The Society of Surgical Oncology (SSO) and the European Society for Diseases of the Esophagus (ESDE) proposed guidelines for the surgical management of esophageal or gastric cancer cases during the pandemic which are quite the same in principle rules and adoption of more conservative approaches toward early stages of cancer and leaving the surgery for hemorrhage or gastric outlet obstruction which are refractory to endoscopic/interventional radiological management. The other group of gastric patients who needed to be operated are those who had already completed their neoadjuvant chemotherapy and had undergone a post-chemotherapy assessment of resectability/treatment response. A quite remarkable study was done by Fligor et al., in form of a systematic review aiming at investigating the impact of time to surgery on oncologic outcomes of gastric cancer. Although the studies investigated in this systematic review had heterogeneous populations in terms of gastric cancer stage, neoadjuvant chemotherapy, number of participants and time interval to surgery but finally the authors concluded that the interval to surgery did not impact overall survival or disease-free survival, but the time to surgery over 6 weeks improved pathologic complete response. This statement is in contrast with what was found in Sud et al., study. They designed a per-day hazard ratios of cancer progression from observational studies and applied these to age-specific, stage-specific cancer survival for England 2013–2017. As a result, it revealed that the greatest rates of deaths arised following even modest delays to surgery in aggressive cancers, with > 30% reduction in survival at 6 months and > 17% reduction in survival at 3 months for patients with stage 2 or 3 cancers of the bladder, lung, esophagus, ovary, liver, pancreas and stomach. This finding is shocking that each day delay may have devastating results. Turaga et al., used the National Cancer Database and developed models to examine the effect of each one week delay in definitive surgery from diagnosis. The earliest interval when the effect estimate was worse than the previous interval, and statistically different from the baseline was defined as the inflection point. Time to inflection point beyond median current wait time was considered the safe postponement period. For patients with gastric cancer whom underwent surgery prior to chemotherapy; 6, 12, 12 and 12 weeks can be safely deferred from the time of diagnosis without significant impact on 1-year, 3-year, 5-year mortality rates and possibility of complete tumor resection, respectively. Also, for those patients underwent neoadjuvant chemotherapy 12, 12, 9 and 12 weeks are safe intervals without jeopardizing survival benefits after 1-year, 3-year, 5-year and feasibility to completely resect the tumor, respectively. Based on the current guidelines for management of gastric cancer like NCCN 2020 and UpToDate®, SL is needed to accurately investigate the stage of local invasion of the tumor. Nevertheless, the performance of this modality can be challenging as the Society of American Gastrointestinal and Endoscopic Surgeons (SAGES) and the European Association for Endoscopic Surgeons (EAES) advised to defer elective laparoscopic surgeries. As we showed, this delay might result in an increase in N stage of the tumor and change treatment plan. Besides in patients who received neoadjuvant chemotherapy, presumptive peritoneal seeding might be cleared with treatment but as the time interval between chemotherapy cession and surgery gets longer, the possibility to reach R0 resection gets lower.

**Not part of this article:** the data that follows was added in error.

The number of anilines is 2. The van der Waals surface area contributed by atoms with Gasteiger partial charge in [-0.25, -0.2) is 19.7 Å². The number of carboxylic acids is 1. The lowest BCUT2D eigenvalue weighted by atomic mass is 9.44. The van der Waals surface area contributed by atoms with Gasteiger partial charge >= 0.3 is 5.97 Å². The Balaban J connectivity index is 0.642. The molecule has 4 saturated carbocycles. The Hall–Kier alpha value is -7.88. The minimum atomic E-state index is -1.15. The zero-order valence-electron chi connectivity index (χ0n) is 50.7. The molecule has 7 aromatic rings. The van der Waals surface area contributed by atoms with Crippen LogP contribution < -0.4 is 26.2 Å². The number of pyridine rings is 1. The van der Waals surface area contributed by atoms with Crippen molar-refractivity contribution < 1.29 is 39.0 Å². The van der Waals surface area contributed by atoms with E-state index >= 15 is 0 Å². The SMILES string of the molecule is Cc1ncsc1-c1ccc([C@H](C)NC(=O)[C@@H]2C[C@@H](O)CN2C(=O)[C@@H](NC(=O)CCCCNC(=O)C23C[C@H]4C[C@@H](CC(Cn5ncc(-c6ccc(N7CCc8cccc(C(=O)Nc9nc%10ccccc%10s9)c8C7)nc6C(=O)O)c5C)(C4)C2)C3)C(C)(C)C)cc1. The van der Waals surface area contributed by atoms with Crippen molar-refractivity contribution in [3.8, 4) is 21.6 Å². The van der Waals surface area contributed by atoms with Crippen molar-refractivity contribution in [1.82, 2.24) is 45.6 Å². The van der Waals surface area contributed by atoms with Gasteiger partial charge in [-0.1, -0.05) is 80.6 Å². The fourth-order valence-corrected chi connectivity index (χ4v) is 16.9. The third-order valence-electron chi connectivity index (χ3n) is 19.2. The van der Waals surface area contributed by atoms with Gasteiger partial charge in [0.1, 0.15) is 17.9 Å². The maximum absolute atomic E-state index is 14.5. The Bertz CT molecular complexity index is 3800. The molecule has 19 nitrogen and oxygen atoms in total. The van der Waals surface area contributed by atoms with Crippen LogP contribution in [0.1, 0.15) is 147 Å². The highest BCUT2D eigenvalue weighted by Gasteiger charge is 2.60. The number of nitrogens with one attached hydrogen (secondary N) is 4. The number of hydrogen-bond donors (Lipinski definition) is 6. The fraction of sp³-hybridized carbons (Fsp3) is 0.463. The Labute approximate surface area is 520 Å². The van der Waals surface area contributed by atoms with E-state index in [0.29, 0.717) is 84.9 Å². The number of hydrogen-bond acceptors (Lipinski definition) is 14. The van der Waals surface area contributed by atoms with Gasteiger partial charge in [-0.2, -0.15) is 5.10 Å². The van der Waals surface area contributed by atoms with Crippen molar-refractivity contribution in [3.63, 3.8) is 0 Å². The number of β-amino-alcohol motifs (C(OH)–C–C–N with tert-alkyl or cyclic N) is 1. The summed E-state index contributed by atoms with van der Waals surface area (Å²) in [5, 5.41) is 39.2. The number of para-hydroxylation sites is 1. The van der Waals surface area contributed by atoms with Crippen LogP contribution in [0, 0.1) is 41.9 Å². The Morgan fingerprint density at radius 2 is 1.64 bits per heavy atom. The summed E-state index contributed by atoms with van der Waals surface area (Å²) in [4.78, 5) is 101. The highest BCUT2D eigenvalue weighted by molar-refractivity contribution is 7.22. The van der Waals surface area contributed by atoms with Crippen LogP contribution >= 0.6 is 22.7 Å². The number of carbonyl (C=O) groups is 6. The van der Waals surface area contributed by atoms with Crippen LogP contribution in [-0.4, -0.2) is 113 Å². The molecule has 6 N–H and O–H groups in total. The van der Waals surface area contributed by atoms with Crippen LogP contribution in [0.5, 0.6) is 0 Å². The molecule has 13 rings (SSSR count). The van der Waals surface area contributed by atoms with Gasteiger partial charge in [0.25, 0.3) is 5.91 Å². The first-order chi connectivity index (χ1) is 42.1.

The current study suffers from few limitations should be kept in mind while interpreting the results. We used retrospective design with limited numbers of patients in each group. Also, the diagnostic evaluations were not completely unified as some patients had their CT scan or ultrasound upper endoscopy in facilities other than our center which might have impact on the reported T and N.